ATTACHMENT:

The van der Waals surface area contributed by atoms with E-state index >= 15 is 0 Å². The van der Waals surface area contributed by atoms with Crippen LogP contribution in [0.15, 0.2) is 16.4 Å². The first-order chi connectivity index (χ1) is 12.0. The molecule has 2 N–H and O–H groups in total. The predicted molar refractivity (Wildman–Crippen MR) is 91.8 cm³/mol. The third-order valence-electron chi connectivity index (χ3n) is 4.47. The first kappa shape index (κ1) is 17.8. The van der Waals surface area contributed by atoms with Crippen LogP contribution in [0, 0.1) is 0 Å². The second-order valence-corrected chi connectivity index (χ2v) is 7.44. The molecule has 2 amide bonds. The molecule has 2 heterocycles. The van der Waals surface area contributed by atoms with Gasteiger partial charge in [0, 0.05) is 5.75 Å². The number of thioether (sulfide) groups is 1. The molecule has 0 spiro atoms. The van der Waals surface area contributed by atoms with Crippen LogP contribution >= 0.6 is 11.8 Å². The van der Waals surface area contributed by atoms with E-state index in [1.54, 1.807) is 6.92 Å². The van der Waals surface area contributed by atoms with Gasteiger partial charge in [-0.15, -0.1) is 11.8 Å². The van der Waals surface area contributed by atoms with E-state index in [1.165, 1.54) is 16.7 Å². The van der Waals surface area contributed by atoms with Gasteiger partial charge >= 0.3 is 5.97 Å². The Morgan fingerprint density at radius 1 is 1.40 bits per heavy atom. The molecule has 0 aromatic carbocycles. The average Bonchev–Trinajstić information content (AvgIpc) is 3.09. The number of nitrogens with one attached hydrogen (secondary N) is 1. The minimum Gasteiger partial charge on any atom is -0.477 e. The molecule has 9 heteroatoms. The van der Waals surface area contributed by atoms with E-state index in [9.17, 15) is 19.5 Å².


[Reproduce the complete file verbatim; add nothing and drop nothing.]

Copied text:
The van der Waals surface area contributed by atoms with E-state index >= 15 is 0 Å². The van der Waals surface area contributed by atoms with Crippen LogP contribution in [0.15, 0.2) is 16.4 Å². The first-order chi connectivity index (χ1) is 12.0. The molecule has 2 N–H and O–H groups in total. The predicted molar refractivity (Wildman–Crippen MR) is 91.8 cm³/mol. The third-order valence-electron chi connectivity index (χ3n) is 4.47. The first kappa shape index (κ1) is 17.8. The van der Waals surface area contributed by atoms with Crippen LogP contribution in [0, 0.1) is 0 Å². The second-order valence-corrected chi connectivity index (χ2v) is 7.44. The molecule has 2 amide bonds. The molecule has 2 heterocycles. The van der Waals surface area contributed by atoms with Gasteiger partial charge in [0, 0.05) is 5.75 Å². The number of thioether (sulfide) groups is 1. The molecule has 0 spiro atoms. The van der Waals surface area contributed by atoms with Crippen LogP contribution >= 0.6 is 11.8 Å². The van der Waals surface area contributed by atoms with E-state index in [1.54, 1.807) is 6.92 Å². The van der Waals surface area contributed by atoms with Gasteiger partial charge in [-0.15, -0.1) is 11.8 Å². The van der Waals surface area contributed by atoms with E-state index in [1.165, 1.54) is 16.7 Å². The van der Waals surface area contributed by atoms with Gasteiger partial charge >= 0.3 is 5.97 Å². The Morgan fingerprint density at radius 1 is 1.40 bits per heavy atom. The molecule has 0 aromatic carbocycles. The average Bonchev–Trinajstić information content (AvgIpc) is 3.09. The number of nitrogens with one attached hydrogen (secondary N) is 1. The minimum Gasteiger partial charge on any atom is -0.477 e. The molecule has 9 heteroatoms. The van der Waals surface area contributed by atoms with E-state index in [9.17, 15) is 19.5 Å².